Tuesday, June 18, 2013

In Utah, a Local Hero Accused

Mr. Johnson, 34 at the time, had never traveled to Haiti before. But his decision to stage a private airlift, using his own aircraft, did not surprise his friends and family. They were used to his impulsive acts of magnanimity.

Six feet tall, with unruly red hair and a toothy grin, Mr. Johnson was well-known around St. George for deploying his own helicopter to rescue hikers stranded in nearby canyons and for housing families fleeing from polygamous communities. One local resident who befriended Mr. Johnson when they were both Boy Scouts described him as “one of the most Christ-like people I have ever come to know.”

In Haiti, Mr. Johnson piloted his own helicopter, flying infant formula to remote orphanages, evacuating injured children and delivering 110-pound bags of beans and rice to outskirts of Port-au-Prince, said another friend, Daniel Gardner, who joined him on the mission. On the last day of the 12-day trip, Mr. Johnson gave away personal possessions — a baseball cap, his iPod — down to the hiking boots he had been wearing, Mr. Gardner recalled. Mr. Johnson flew home with his feet clad only in striped Paul Smith socks.

“When I think of Jeremy Johnson, I think of the most generous person I ever met,” said Mr. Gardner, an assistant loan officer in Provo, Utah. “Whatever he had, he would give and give and give.”

But what Mr. Johnson had to give — and it was quite a bit — may have come from consumers who got taken. The Federal Trade Commission says Mr. Johnson was “the mastermind” behind one of the largest and most intricate online marketing frauds ever perpetrated in the United States.

Mr. Johnson founded and ran a company called I Works, which, the agency says, marketed programs to help people get government grants for personal needs and earn easy money. According to a civil complaint filed by the F.T.C., the company lured consumers with online pitches for free or “risk-free” CD-ROMs that required only a nominal shipping fee and then charged their credit cards for recurring online memberships they were unaware of and had not consented to.

Over five years, Mr. Johnson, along with I Works, company executives and related corporations, supposedly swindled “unwitting consumers” out of more than $275 million, the complaint said. The company also discouraged dissatisfied customers from seeking refunds from their credit card companies, the complaint said, by threatening to report those customers to a company-operated consumer blacklist called BadCustomer.com.

All the while, proceeds from the enterprise were used to finance Mr. Johnson’s “lavish lifestyles” of helicopters and houseboats, classic cars and poker at a Las Vegas casino, according to a receiver’s report to the court on Mr. Johnson’s assets. Some details in the case file read as if they came from an Old West novel: according to testimony from a witness, Mr. Johnson supposedly amassed bundles of cash and buried caches of gold.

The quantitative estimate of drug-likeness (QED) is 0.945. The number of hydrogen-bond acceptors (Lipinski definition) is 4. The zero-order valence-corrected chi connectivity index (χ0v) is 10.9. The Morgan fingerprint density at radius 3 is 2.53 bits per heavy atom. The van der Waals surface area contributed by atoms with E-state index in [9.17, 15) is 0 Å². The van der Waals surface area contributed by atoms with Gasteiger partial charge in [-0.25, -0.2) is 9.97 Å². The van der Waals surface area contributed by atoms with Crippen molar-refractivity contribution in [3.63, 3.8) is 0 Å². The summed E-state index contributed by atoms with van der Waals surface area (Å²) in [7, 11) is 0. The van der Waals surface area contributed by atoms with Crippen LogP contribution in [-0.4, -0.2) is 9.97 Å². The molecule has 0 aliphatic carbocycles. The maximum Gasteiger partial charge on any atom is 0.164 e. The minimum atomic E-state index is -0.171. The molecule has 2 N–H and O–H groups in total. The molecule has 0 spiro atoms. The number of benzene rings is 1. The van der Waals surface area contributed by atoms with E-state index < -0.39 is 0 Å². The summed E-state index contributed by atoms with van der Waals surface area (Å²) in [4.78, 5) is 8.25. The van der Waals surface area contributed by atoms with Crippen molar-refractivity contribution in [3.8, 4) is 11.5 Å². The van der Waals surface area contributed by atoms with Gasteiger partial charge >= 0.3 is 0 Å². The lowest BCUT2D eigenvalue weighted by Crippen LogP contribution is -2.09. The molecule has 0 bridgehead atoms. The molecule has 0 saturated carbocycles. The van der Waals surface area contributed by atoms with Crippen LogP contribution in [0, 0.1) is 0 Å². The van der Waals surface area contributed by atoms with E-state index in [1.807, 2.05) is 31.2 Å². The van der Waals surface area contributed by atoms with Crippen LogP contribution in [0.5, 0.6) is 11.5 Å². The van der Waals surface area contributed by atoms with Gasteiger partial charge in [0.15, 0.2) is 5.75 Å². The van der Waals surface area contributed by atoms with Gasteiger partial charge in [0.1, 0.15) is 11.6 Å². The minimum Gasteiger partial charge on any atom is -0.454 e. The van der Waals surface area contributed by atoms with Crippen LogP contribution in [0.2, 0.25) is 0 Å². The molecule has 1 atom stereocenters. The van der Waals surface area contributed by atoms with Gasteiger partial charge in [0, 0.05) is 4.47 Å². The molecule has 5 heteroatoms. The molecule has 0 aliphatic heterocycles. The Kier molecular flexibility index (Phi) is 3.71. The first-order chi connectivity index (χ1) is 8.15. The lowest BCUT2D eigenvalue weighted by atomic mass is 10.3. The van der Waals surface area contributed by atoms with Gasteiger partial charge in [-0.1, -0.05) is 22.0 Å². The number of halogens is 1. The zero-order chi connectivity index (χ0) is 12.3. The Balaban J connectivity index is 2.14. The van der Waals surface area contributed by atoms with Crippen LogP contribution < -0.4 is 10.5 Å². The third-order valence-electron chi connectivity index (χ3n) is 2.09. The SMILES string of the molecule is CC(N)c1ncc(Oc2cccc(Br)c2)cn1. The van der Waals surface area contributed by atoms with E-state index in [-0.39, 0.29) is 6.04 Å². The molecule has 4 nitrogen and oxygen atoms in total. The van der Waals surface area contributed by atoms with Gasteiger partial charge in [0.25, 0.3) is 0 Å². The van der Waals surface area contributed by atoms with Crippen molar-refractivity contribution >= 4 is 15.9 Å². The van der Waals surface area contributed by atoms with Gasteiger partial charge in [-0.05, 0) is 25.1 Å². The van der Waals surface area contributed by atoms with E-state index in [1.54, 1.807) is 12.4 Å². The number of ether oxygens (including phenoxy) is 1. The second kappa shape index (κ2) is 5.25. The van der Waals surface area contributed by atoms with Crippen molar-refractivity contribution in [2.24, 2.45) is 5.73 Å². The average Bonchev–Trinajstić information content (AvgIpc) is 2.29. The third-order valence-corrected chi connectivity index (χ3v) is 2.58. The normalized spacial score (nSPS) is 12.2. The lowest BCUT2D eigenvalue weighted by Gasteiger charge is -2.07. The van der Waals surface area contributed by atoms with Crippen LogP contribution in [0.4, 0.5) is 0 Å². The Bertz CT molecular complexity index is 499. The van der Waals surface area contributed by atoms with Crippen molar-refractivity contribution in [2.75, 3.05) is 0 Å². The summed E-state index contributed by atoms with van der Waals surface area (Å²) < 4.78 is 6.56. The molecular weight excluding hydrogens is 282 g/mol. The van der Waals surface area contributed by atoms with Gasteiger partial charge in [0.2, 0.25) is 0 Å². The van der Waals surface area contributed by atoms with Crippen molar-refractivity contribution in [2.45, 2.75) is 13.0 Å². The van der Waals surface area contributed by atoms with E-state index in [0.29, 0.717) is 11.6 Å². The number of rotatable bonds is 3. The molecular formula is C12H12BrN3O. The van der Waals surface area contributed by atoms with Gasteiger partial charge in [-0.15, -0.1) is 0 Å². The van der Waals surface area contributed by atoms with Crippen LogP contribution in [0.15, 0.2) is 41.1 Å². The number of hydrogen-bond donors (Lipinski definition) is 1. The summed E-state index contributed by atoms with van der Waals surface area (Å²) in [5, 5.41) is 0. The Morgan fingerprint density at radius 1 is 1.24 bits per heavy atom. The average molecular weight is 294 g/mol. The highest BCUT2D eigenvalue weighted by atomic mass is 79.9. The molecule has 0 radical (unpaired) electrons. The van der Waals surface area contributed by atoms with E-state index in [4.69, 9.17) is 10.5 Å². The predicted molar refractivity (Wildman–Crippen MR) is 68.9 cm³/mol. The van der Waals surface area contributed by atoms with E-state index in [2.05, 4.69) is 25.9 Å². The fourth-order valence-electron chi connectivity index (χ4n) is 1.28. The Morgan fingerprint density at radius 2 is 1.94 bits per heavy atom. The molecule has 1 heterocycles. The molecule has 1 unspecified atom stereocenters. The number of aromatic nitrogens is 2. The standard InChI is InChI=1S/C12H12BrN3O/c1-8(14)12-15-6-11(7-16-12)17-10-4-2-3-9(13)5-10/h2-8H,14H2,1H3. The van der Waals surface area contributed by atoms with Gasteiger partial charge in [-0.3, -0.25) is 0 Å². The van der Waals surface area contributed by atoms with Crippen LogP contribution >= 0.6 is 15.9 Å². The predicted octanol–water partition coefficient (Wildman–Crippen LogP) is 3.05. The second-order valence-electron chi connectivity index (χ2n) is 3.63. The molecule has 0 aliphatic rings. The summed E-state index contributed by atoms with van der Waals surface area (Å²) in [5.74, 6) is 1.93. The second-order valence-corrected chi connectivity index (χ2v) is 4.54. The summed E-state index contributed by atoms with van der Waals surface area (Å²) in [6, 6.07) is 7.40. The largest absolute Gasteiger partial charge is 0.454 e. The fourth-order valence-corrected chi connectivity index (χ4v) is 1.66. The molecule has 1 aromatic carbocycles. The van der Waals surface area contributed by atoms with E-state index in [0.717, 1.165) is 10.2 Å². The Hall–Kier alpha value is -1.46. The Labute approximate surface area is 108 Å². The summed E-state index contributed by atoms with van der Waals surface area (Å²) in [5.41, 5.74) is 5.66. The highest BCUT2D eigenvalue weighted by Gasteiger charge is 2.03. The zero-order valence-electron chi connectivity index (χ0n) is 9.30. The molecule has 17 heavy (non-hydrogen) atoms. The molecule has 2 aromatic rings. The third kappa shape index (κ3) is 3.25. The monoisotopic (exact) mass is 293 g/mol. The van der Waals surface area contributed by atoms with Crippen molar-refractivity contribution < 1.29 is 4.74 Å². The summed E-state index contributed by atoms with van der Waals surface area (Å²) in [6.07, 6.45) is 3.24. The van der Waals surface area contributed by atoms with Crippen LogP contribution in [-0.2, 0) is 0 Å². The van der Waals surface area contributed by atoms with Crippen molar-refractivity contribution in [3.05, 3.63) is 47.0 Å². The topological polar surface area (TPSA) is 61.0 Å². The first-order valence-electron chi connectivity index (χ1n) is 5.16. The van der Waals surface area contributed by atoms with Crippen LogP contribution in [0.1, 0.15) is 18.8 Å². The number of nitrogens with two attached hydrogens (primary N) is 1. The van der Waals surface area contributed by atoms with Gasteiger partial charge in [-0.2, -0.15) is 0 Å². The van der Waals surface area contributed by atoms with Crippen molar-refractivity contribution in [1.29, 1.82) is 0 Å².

“This is the anatomy of a really interesting fraud done by a clever guy at the expense of the most vulnerable people,” asserted David C. Vladeck, a professor at the Georgetown University Law Center who worked on the case in his previous job as director of the F.T.C.’s Bureau of Consumer Protection.

Mr. Johnson has repeatedly and vehemently denied any wrongdoing; a court filing by his defense team describes the F.T.C.’s argument as “filled with half-truths, distortions and inflammatory rhetoric that is not supported by the evidence.” The purpose of BadCustomer.com, for instance, was simply to steer people to his customer service centers, he said in a court filing.

In addition to the F.T.C.’s civil case, taking place in the United States District Court of Nevada, he is now facing 86 related criminal charges — including conspiracy, money laundering and bank fraud — brought by the United States attorney in Utah. Mr. Johnson has denied those charges, too.

“We did not commit any fraud whatsoever,” he wrote in an e-mail to an F.T.C. lawyer in 2011.

Over the last 19 months, in an attempt to clear his name, Mr. Johnson has mounted a campaign that accuses federal agents of misdeeds, including interfering with his right to a fair and speedy trial. Because of his jeremiads, federal prosecutors asked a judge in federal court in Salt Lake to prohibit him from further public commentary. In May, the judge imposed the order on Mr. Johnson, along with others in the criminal case including defendants, defense lawyers and prosecutors, prohibiting them from making public statements about the case.

Melodie Rydalch, a spokeswoman for the United States attorney in Utah, said federal prosecutors could not comment on the criminal case because of the order. Peter Kaplan, a spokesman for the F.T.C., declined to comment on its case “given the posture of the litigation.” But in hundreds of court filings, federal regulators paint a portrait of I Works as an enterprise that went to great lengths to lure online users even as consumer dissatisfaction mounted. Rather than modify their business practices, an F.T.C. court filing says, “defendants adopted strategies that allowed their fraud machine to continue reaping millions of dollars from unsuspecting customers.”

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